But she's not surprised it got out of control.
"If somebody is fighting or something, they just want to be involved in it," said Hopson.
Brooklynn Smith-Brown says some of her friends were there.
"I guess people were supposed to fight at the party, so they kicked everybody out. So they went outside and were going to fight and met other people," Smith-Brown explains.
She says unruly behavior isn't uncommon.
"Some people get aggravated. Like, if you're at a party and it's packed, somebody bumps into you, you get mad...I do," says Smith-Brown.
Her friends agree.
They say the power of peer pressure can cause more harm than good.
"I think it's just because they want popularity, or they want someone to notice them, or they do it just to fit in, or just to seem cool," says Kiyana Brown.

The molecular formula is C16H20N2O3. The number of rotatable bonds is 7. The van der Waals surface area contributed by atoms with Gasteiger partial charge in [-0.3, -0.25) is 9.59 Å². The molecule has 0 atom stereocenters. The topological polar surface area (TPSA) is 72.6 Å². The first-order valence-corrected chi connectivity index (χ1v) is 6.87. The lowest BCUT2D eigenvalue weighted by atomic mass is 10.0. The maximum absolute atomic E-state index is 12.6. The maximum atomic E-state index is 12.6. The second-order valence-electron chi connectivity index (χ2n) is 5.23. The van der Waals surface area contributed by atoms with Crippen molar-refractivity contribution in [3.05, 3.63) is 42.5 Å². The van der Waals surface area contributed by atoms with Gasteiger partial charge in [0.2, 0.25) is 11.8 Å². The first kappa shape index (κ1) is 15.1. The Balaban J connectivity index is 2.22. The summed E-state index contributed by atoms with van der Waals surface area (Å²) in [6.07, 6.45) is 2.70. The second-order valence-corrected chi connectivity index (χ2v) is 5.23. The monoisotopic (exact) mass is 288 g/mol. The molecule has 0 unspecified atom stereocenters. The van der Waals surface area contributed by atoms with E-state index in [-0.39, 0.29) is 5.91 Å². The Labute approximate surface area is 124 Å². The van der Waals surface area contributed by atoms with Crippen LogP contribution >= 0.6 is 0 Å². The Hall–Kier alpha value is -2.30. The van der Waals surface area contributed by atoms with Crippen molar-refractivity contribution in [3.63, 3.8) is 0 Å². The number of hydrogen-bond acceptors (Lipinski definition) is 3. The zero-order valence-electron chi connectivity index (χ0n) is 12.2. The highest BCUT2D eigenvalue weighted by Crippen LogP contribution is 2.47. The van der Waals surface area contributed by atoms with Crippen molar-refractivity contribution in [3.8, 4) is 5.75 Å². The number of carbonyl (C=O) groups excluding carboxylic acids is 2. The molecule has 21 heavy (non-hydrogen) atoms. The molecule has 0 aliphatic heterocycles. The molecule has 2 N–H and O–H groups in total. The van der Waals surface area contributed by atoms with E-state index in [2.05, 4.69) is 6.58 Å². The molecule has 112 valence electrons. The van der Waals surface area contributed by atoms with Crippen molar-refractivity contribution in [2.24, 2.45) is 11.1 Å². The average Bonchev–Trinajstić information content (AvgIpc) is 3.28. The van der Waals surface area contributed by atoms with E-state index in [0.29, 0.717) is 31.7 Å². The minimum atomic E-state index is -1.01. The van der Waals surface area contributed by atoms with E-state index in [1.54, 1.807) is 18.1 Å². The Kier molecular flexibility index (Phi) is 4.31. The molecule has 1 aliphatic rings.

Kyle Washington says problems arise because nothing else is going on.
"Just to do something...just have something to do," says Washington.
"They haven't had anything to do for so long," adds Brown. "So they act up."
While the students say there's not much to do in the community, their involvement in school sports helps keep them off the streets and keeps their head in the game.
"I'm with the basketball team. We all just hang together. Kick it," said Washington.
"I put myself around people that are cool, calm, collected," adds Smith-Brown. "Not all with the drama and all that."
Teens say teamwork and friendly competition create the right kind of pressure.
The kind that keeps them out of trouble.
"It just keeps you active, and you don't really have to go to those types of things," said Washington.
Meanwhile Peoria police have stepped up patrols in the West Bluff neighborhood.
Local leaders say they plan to work with the community to help address the issues of teen behavior.